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Defamation of character entails public perception

A person must be held up to hatred, contempt and ridicule within the community to stand a chance in a lawsuit.

June 04, 2006|Stephen Glassman and Donie Vanitzian | Special to The Times

Question: I put up with a lot of bullying from my San Fernando Valley's condo association board. I have never been late with my monthly assessments. They are paid no later than the 15th of the month and would be delinquent on the 16th.

Yet the board president harasses me every month. He addressed a letter to me, and copied it to all the homeowners, that said, "You were asked very nicely to pay your dues no later than the 5th of the month because I was going out of town. I called you twice on the 5th and you told me to stop harassing you and hung up on me twice. You seem to take great pleasure in always being the last person to put your association check in. I do not care if you have a personal grievance with me but I do take umbrage to the fact that your actions show that you disrespect everyone in this association who play by the rules. Your attitude and your actions are childish and rude."

Can I sue him and the board for defamation?

Answer: The association's board of directors has a fiduciary duty to the titleholders and association to act in a manner not only befitting their positions as directors, but also so as not to subject the association to risk and liability.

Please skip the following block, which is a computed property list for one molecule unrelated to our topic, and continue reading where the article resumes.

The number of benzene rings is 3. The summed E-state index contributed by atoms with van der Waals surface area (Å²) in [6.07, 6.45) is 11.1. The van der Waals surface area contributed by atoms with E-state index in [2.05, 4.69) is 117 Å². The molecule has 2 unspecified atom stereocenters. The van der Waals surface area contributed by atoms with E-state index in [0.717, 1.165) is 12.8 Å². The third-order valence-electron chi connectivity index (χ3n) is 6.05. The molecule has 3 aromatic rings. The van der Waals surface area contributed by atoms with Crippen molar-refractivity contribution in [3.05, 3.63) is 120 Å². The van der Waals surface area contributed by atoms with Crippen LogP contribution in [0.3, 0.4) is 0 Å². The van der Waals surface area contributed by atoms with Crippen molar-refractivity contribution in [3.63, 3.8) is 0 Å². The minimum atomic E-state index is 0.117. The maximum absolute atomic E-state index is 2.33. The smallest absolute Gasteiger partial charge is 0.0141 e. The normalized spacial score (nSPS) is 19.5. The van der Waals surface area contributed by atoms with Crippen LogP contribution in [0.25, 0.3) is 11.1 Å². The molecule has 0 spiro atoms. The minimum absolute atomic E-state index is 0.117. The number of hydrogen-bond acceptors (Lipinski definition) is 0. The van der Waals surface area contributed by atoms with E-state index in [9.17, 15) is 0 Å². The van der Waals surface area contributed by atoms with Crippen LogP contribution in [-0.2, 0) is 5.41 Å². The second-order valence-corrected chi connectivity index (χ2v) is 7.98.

Under the Davis-Stirling Act, "assessments become delinquent 15 days after they are due, unless the governing documents provide for a longer time." A board director cannot unilaterally change the law or the covenants, conditions and restrictions; and part of the board's duty is to implement the rules fairly toward all owners.

Defamation requires that the party who is defamed be held up to hatred, contempt and ridicule within the community. Pay close attention to how other owners within your community are now reacting toward you, and if anything has been said about the facts contained in that letter. If the board president's letter resulted in your being ostracized and ridiculed by the owners, then you may have been defamed.

Consult with an attorney who specializes in this area of law before filing suit.

In this circumstance, if a lawsuit were filed, you might consider suing the board president in his individual capacity, to prevent the association's insurance coverage from paying for his defense.

However, even if the entire board is sued, the "intentional" act you've described may result in the association's insurance company reserving its right to be reimbursed what it spends in defending either the board president or the board as a whole.

Directors cannot merely turn a blind eye as if nothing happened, or pretend they did not know of the president's actions. Other directors could take charge and rectify the situation on their own, thus likely minimizing their risk of liability.

One starting point in resolving this situation would be to ask your board of directors for a show of good faith by requesting an apology be addressed to you and distributed to all the owners. If that apology is not forthcoming or the board refuses to act, then you can continue looking into litigation.

Send questions to P.O. Box 11843, Marina del Rey, CA 90295 or e-mail noexit@mindspring .com.

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